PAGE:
What to Do If You Sprain Your Ankle

If you’ve ever sprained your ankle, you know that it can be extremely painful. The length of time it takes for healing as well as the treatment methods depend on the severity of the injury.

A sprain is damage to the ligaments that provide stability to joints. There are three levels of damage, grades one through three, with grade one being the least. In grade one, the ligament is overstretched and there may be microscopic damage. Grade two indicates significant damage, possibly including a tear, though not all the way through. Grade three is the worst, the joint becomes unstable and may have the ligament torn completely through.

How a sprain is treated depends on the severity above. The first step is to have a doctor diagnose it and assess how much damage has been done. Grade three could require surgery before home remedies can be applied. Once back from the doctor, the following tips could come in handy.

1) RICE: Rest, ice, compression and elevation are the terms meant in this acronym. Until it’s healed, avoid using it. If you continue to do so, you stand a good chance of making the problem worse, up to and including a need for surgery. Don’t walk on it, run, play sports or do anything that will injure it again.

Ice will help reduce swelling. After the initial stages of the injury, you may be told to do ice and heat alternately to speed healing. Never put ice directly on the skin, and only leave it on for twenty minutes at the most. It should be at least twenty minutes before you reapply. The same goes for heat. This will prevent burns and frostbite from adding to your misery.

Compression means wearing a brace, ace bandage or a splint. The doctor will show you which to use and how to apply it. If it is a bandage, make sure not to put it on too tightly. This will provide stability in the joint and help keep the ice keep swelling down.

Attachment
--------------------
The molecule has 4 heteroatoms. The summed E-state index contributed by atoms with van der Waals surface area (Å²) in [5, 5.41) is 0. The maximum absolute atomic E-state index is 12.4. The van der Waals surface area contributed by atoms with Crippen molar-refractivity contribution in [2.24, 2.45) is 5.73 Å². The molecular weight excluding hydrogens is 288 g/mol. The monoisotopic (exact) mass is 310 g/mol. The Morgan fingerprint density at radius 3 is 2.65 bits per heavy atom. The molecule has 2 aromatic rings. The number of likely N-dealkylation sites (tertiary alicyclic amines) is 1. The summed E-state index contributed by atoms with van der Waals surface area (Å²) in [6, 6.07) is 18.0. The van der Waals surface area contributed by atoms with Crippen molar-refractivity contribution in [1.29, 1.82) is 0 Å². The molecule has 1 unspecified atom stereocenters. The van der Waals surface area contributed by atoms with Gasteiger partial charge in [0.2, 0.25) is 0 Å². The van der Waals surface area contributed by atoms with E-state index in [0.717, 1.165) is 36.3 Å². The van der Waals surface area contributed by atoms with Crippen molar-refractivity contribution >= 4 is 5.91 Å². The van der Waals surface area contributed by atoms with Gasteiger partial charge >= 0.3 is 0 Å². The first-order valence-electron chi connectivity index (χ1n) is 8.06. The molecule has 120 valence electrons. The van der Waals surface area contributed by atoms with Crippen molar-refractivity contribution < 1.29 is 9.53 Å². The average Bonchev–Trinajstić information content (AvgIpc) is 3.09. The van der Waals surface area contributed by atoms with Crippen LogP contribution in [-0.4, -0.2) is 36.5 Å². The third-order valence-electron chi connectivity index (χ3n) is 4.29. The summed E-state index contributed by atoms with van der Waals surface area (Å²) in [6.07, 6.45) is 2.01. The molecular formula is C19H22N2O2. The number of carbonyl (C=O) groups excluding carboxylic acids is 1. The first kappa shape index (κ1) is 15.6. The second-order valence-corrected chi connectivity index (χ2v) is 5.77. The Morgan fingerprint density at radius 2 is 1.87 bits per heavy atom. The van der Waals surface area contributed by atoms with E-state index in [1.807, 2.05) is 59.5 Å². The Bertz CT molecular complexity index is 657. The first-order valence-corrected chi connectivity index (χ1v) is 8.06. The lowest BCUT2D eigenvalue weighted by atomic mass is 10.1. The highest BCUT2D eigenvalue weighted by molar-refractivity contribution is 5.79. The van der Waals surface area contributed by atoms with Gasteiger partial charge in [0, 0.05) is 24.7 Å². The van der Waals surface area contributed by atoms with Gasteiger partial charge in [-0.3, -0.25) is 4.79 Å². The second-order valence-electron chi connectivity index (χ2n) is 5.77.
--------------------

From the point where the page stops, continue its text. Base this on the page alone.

Elevation will do three things. It can help ease the pain, stop swelling and rest the joint. It should be above heart level, but not by a lot. Elevating too much can cause a tingling sensation, which is far from comfortable.

2) NSAIDs: Nonsteroidal anti-inflammatory drugs can help with the pain, reduce inflammation and help you heal faster. These medications include aspirin, ibuprofen and naproxen. Willow bark and gotu kola are natural alternatives, though if you’re allergic to aspirin, avoid the willow. It is advisable to have something in your stomach when you take these, as they can cause it to be upset otherwise.

3) Hot wraps: A decoction of willow bark and gotu kola can be useful topically as well. Dip a cloth into the liquid once it is cool enough to touch. Wrap this around the joint, then wrap plastic around that to keep the heat in. You can use trash bags, plastic grocery bags or plastic wrap to do this.

If you choose to use alternative remedies, be sure to work with your doctor. Give a complete list of medications and supplements you use, especially if some of the medications are prescribed by another doctor. This will prevent herb/drug interactions and may help you avoid some side effects.